A recent study has strengthened the current knowledge of the increased effectiveness of adjuvanted flu vaccines in the elderly—a population highly affected by seasonal influenza.
Adjuvants are substances that can be added to vaccines to aid the body's immune response to the vaccine.
The 'real world' study, based in Canada, assessed less than 300 elderly participants for adjuvanted vaccine effectiveness.
It found an MF59 adjuvanted vaccine provided more protection (60 per cent effectiveness) against influenza compared with the unadjuvanted trivalent influenza vaccine.
"We've seen data before that said if you just measure [the patient's] blood anti-body levels, it shows that they do better with the adjuvanted [vaccines]," says Dr Paul Van Buynder, a UWA appointee and co-author of the study.
"What we weren't sure of was whether that would turn into better protection against actual flu, and that is what we were looking at," he says.
Researchers contacted people over 65 years-old who had been routinely lab tested after they had exhibited influenza-like symptoms.
"We have different polices in different parts of British Columbia, some clinics give the adjuvanted vaccines and some do not, so the study was a natural experiment," he says.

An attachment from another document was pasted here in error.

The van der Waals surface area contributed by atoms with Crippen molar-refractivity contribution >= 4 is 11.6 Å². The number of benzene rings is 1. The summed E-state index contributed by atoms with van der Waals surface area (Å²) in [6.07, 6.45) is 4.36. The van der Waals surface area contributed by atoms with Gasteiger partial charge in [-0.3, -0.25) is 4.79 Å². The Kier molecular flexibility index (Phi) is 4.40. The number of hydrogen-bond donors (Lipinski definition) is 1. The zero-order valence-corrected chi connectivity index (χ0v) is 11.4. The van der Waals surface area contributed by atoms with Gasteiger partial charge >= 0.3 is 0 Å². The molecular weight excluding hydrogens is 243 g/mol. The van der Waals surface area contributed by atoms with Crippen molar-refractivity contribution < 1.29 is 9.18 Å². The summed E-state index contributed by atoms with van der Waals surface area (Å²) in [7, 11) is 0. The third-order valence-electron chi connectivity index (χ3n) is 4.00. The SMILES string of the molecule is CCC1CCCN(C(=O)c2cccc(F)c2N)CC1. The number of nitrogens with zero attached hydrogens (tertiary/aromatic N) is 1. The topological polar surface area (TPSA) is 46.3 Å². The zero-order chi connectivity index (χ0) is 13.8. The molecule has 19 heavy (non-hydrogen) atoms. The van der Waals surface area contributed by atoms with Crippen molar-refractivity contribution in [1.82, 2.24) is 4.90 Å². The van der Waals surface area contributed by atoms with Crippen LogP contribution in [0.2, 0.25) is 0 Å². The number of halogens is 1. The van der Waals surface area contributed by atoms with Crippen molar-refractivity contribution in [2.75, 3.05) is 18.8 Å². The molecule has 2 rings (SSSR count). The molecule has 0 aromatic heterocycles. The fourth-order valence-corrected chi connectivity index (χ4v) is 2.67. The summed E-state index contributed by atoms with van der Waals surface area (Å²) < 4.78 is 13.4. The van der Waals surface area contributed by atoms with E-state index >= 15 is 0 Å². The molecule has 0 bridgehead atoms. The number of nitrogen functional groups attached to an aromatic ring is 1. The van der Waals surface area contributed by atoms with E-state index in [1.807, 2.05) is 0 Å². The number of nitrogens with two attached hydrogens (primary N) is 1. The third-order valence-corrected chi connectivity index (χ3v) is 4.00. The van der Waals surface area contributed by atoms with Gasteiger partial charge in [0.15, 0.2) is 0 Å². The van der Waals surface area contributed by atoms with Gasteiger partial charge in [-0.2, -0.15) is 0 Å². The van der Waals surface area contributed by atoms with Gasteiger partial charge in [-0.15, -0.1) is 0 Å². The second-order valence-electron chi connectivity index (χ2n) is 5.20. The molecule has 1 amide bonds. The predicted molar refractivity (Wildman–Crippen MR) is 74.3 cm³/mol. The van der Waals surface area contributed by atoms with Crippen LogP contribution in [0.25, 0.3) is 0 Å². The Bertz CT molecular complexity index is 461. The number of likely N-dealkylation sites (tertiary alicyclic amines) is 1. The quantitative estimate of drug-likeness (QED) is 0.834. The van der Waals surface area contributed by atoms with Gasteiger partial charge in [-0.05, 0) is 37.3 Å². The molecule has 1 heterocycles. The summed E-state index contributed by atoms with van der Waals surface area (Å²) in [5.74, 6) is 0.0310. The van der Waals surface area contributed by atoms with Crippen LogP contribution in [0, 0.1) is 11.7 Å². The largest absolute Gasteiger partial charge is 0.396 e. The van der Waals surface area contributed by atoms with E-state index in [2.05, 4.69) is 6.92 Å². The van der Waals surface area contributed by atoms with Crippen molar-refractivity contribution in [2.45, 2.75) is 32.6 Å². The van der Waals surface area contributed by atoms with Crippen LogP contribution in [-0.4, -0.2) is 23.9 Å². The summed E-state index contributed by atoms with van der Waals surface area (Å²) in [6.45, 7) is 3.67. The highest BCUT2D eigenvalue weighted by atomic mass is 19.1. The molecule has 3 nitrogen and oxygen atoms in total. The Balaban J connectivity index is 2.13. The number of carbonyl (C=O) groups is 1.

After the participants were interviewed, their vaccination status, date and type were confirmed through healthcare records.
Dr Van Buynder says even though adjuvanted vaccines are known to have superior effects, researchers of the study were pleased at the positive results showed by MF59—which is a oil-in-water adjuvant containing a shark oil derivative and two surfactants.
With participants of the study at a median age of 83 years, researchers analysed a demographic that has increasing issues with their immune system's response to vaccines.
"It's a thing called immunosenescence, the older you get, the worse your white cells produce anti-bodies," he says.
"This is a new generation of adjuvants … it actually has an impact on stimulating the antigen production cells, particularly the dendritic cells in the skin area, so they bring a lot more antibodies across to where the vaccine has been administered."
Dr Van Buynder says adjuvanted vaccines are widely used throughout Canada and the EU, but not in the United States or Australia—although some adjuvanted vaccines are licensed in Australia.
"We were looking at what whether in the real world it actually made a difference," he says.
"Because it's one thing to look at the blood levels in a lab and what we wanted to say is that this actually produces a difference."
More information: www.sciencedirect.com/science/article/pii/S0264410X13010451